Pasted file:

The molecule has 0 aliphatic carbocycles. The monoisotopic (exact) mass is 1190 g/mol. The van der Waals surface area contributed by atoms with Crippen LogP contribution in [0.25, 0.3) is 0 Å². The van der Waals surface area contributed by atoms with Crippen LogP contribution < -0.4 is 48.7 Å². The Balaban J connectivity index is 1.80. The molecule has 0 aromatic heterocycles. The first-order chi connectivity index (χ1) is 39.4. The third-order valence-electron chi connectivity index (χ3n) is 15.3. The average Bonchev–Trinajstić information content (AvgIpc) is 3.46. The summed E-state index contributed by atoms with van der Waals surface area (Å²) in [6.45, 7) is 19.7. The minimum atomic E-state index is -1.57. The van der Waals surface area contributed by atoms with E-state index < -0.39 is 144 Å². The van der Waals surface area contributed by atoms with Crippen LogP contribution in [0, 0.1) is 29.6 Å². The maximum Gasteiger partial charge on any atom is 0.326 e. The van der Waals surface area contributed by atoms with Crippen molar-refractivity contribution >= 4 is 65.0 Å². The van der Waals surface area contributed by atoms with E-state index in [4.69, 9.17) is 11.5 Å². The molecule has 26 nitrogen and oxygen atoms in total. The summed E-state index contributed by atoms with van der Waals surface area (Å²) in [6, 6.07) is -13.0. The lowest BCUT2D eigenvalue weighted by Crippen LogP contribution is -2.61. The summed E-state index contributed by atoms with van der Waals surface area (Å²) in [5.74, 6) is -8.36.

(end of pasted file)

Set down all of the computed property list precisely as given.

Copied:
The molecule has 0 aliphatic carbocycles. The monoisotopic (exact) mass is 1190 g/mol. The van der Waals surface area contributed by atoms with Crippen LogP contribution in [0.25, 0.3) is 0 Å². The van der Waals surface area contributed by atoms with Crippen LogP contribution < -0.4 is 48.7 Å². The Balaban J connectivity index is 1.80. The molecule has 0 aromatic heterocycles. The first-order chi connectivity index (χ1) is 39.4. The third-order valence-electron chi connectivity index (χ3n) is 15.3. The average Bonchev–Trinajstić information content (AvgIpc) is 3.46. The summed E-state index contributed by atoms with van der Waals surface area (Å²) in [6.45, 7) is 19.7. The minimum atomic E-state index is -1.57. The van der Waals surface area contributed by atoms with E-state index < -0.39 is 144 Å². The van der Waals surface area contributed by atoms with Crippen LogP contribution in [0, 0.1) is 29.6 Å². The maximum Gasteiger partial charge on any atom is 0.326 e. The van der Waals surface area contributed by atoms with Crippen molar-refractivity contribution >= 4 is 65.0 Å². The van der Waals surface area contributed by atoms with E-state index in [4.69, 9.17) is 11.5 Å². The molecule has 26 nitrogen and oxygen atoms in total. The summed E-state index contributed by atoms with van der Waals surface area (Å²) in [6, 6.07) is -13.0. The lowest BCUT2D eigenvalue weighted by Crippen LogP contribution is -2.61. The summed E-state index contributed by atoms with van der Waals surface area (Å²) in [5.74, 6) is -8.36.